Bethlehem in Fausset's Bible Dictionary ("house of bread"), i.e. in a fertile region. Two hours journey, in a southward or rather southwesterly direction from Jerusalem, by the Jaffa gate. Existing at the time of Jacob's return to Israel; originally called Ephrath or Ephrath, i.e. fruitful (Genesis 35:16; Genesis 35:19; Genesis 48:7; Psalm 132:6). Hur and Salma, Hur's son, both have the title "father of Bethlehem" (1 Chronicles 2:51; 1 Chronicles 4:4). Hur is the father of Uri, father of Bezaleel (1 Chronicles 2:20; Exodus 31:2-11). Tradition made Jesse "a weaver of the veils of the sanctuary"; and as trades are hereditary in the E. he may have inherited the embroidering skill of his forefather whom Moses employed for the tabernacles being "filled with the spirit of God" (Exodus 25:35). Hence appears the appropriateness of the allusions to the "weaver's beam" in representing the spears of giants slain by David and his heroes. After the conquest of Canaan it bears the name Bethlehem Judah; distinguishing it from Bethlehem in Zebulun (Joshua 19:15-16; now Beit-lahm, six miles W. of Nazareth). It was occupied once by a Philistine garrison, when David desired a draught from the well by the gate, so familiar to his childhood (2 Samuel 23:14-15; 1 Chronicles 11:15-19). The Levite Jonathan, son of Gershom, who became the Danites' priest at their northern settlement, and the Levite's concubine whose cruel death at Gibeah caused the destruction of Benjamin, came from Bethlehem (Judges 17:7; Judges 18:30; Judges 19:9.) The connection of Bethlehem with Moab appears in the book of Ruth. Hence the undesigned propriety appears of David, Ruth's descendant, choosing the king of Moab's house at Mizpeh as the safest retreat for his parents, when he was outlawed by Saul (1 Samuel 22:3-4). Bethlehem was fortified by Rehoboam (2 Chronicles 11:6). In Jeremiah's time (Jeremiah 41:17) the caravansary of Chimham near Bethlehem (see 2 Samuel 19:37-40) was the usual starting place for Egypt. The inn (kataluma) mentioned in Luke 2 was a similar one, and possibly the same. At the return from Babylon, 123 "children of Bethlehem" accompanied Zerubbabel (Ezra 2:21; Nehemiah 7:26). Bethlehem is called the "city of David" (Luke 2:4), but the "town (Greek village) where David was" in John 7:42. Now Beitlahm, "the house of flesh." Solomon's pools and "gardens" (Ecclesiastes 2:5) lay S. of Bethlehem. Thekoa, built (fortified)by Rehoboam, lay S.E., the place of Amos' (Amos 1:1) birth (Amos 7:10-15). S.W. is the valley of Sennacherib's overthrow. N.E. is the traditional scene of the angels' vision to the shepherds; but the hills were more likely to have been the scene of the flocks being kept than the grain abounding valley. Dr. Clarke identified a well of pure water here with that which David thirsted for; but the traditional site is a group of three cisterns half a mile away on the other side of the wady on the N., and Robinson denies the existence of any well of living water in or near the town (2 Samuel 23:15-18). Bethlehem is now a village with one chief street, and population (wholly Christian) of 3,000. The slopes outside abound in figs, vines,...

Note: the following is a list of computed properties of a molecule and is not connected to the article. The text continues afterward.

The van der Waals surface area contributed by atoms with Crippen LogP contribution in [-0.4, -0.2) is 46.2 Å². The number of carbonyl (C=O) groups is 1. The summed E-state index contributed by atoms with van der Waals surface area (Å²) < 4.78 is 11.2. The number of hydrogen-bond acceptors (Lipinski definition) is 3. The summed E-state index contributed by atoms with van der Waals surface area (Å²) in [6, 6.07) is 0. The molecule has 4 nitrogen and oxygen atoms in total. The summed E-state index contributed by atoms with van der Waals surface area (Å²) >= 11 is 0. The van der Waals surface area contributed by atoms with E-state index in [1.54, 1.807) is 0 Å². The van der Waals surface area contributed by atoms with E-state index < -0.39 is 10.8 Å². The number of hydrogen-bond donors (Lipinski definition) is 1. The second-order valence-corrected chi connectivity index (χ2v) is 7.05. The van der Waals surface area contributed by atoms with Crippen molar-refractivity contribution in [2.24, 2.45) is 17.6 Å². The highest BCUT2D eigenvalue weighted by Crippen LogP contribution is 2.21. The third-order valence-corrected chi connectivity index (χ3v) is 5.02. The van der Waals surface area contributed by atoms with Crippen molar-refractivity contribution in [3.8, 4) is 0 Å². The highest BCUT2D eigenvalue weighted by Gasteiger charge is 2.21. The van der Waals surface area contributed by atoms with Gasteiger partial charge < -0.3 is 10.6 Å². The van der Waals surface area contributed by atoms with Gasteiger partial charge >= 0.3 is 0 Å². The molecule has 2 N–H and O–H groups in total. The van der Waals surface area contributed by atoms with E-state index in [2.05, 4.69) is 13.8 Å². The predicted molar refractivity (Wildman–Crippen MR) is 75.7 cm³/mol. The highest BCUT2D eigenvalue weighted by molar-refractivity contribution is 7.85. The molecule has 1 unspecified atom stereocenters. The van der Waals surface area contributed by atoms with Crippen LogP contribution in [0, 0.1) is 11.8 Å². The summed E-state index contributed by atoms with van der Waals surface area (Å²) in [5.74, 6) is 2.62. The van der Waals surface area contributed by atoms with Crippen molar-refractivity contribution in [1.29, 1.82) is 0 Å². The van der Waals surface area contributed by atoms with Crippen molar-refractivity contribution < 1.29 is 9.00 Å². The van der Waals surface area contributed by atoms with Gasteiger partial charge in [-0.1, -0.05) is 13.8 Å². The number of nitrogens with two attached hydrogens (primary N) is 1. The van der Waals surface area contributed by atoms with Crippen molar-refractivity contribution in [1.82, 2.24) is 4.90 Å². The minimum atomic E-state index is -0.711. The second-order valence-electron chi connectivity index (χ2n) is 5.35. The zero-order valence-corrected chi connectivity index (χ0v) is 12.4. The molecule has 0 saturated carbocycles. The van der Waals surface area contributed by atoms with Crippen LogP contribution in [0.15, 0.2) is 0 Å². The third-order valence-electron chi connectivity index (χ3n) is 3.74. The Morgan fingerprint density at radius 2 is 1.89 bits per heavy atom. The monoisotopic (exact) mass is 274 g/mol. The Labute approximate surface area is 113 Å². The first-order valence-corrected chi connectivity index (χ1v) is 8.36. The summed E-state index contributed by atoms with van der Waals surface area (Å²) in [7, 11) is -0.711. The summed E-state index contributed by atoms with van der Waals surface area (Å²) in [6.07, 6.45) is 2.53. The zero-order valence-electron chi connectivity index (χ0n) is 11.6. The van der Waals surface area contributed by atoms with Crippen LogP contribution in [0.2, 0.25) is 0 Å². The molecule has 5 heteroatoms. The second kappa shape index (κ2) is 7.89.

Bethlehem in Hitchcock's Bible Names house of bread

Bethlehem in Naves Topical Bible 1. A city southwest of Jerusalem Jud 17:7; 19:18 Called EPHRATAH and EPHRATH Ge 48:7; Ps 132:6; Mic 5:2 And BETH-LEHEM-JUDAH Jud 17:7-9; 19:1,18; Ru 1:1; 1Sa 17:12 Rachel dies and is buried at Ge 35:16,19; 48:7 The city of Boaz Ru 1:1,19; 2:4; 4 Taken and held by the Philistines 2Sa 23:14-16 Jeroboam converts it into a military stronghold 2Ch 11:6 The city of Joseph Mt 2:5,6; Lu 2:4 Birthplace of Jesus Mic 5:2; Mt 2; Lu 2:4,15 Herod murders the infants of Mt 2:16-18 -2. A town of Zebulun, six miles west of Nazareth Jos 19:15 Israel judged at Jud 12:10